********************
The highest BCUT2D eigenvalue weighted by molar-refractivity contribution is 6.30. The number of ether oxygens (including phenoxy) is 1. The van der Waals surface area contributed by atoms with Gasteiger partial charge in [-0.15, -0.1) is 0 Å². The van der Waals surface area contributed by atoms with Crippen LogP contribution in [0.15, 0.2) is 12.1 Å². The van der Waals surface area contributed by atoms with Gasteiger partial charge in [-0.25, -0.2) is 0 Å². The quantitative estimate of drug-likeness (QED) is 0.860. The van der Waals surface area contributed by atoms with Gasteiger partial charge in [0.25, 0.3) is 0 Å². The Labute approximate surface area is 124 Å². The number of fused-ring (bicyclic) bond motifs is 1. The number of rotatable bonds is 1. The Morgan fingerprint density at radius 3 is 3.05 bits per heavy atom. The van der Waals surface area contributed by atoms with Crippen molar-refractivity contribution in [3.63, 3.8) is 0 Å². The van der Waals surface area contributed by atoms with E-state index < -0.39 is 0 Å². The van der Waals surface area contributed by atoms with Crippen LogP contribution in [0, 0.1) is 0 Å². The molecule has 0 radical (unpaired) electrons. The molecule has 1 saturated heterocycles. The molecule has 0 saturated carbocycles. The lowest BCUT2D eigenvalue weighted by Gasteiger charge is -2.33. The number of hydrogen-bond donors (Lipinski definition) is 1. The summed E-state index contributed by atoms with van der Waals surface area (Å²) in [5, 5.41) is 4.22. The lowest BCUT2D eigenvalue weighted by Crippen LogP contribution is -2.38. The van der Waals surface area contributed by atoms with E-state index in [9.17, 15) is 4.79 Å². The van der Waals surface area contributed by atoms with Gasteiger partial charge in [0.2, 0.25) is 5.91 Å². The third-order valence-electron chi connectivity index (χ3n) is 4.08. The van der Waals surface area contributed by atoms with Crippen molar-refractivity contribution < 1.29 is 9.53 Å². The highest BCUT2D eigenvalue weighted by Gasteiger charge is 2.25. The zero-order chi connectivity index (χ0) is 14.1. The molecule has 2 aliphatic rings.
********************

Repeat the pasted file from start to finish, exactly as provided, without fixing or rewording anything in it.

The highest BCUT2D eigenvalue weighted by molar-refractivity contribution is 6.30. The number of ether oxygens (including phenoxy) is 1. The van der Waals surface area contributed by atoms with Gasteiger partial charge in [-0.15, -0.1) is 0 Å². The van der Waals surface area contributed by atoms with Crippen LogP contribution in [0.15, 0.2) is 12.1 Å². The van der Waals surface area contributed by atoms with Gasteiger partial charge in [-0.25, -0.2) is 0 Å². The quantitative estimate of drug-likeness (QED) is 0.860. The van der Waals surface area contributed by atoms with Gasteiger partial charge in [0.25, 0.3) is 0 Å². The Labute approximate surface area is 124 Å². The number of fused-ring (bicyclic) bond motifs is 1. The number of rotatable bonds is 1. The Morgan fingerprint density at radius 3 is 3.05 bits per heavy atom. The van der Waals surface area contributed by atoms with Crippen molar-refractivity contribution in [3.63, 3.8) is 0 Å². The van der Waals surface area contributed by atoms with E-state index < -0.39 is 0 Å². The van der Waals surface area contributed by atoms with Crippen LogP contribution in [0, 0.1) is 0 Å². The molecule has 0 radical (unpaired) electrons. The molecule has 1 saturated heterocycles. The molecule has 0 saturated carbocycles. The lowest BCUT2D eigenvalue weighted by Gasteiger charge is -2.33. The number of hydrogen-bond donors (Lipinski definition) is 1. The summed E-state index contributed by atoms with van der Waals surface area (Å²) in [5, 5.41) is 4.22. The lowest BCUT2D eigenvalue weighted by Crippen LogP contribution is -2.38. The van der Waals surface area contributed by atoms with E-state index in [9.17, 15) is 4.79 Å². The van der Waals surface area contributed by atoms with Gasteiger partial charge in [0.2, 0.25) is 5.91 Å². The third-order valence-electron chi connectivity index (χ3n) is 4.08. The van der Waals surface area contributed by atoms with Crippen molar-refractivity contribution < 1.29 is 9.53 Å². The highest BCUT2D eigenvalue weighted by Gasteiger charge is 2.25. The zero-order chi connectivity index (χ0) is 14.1. The molecule has 2 aliphatic rings.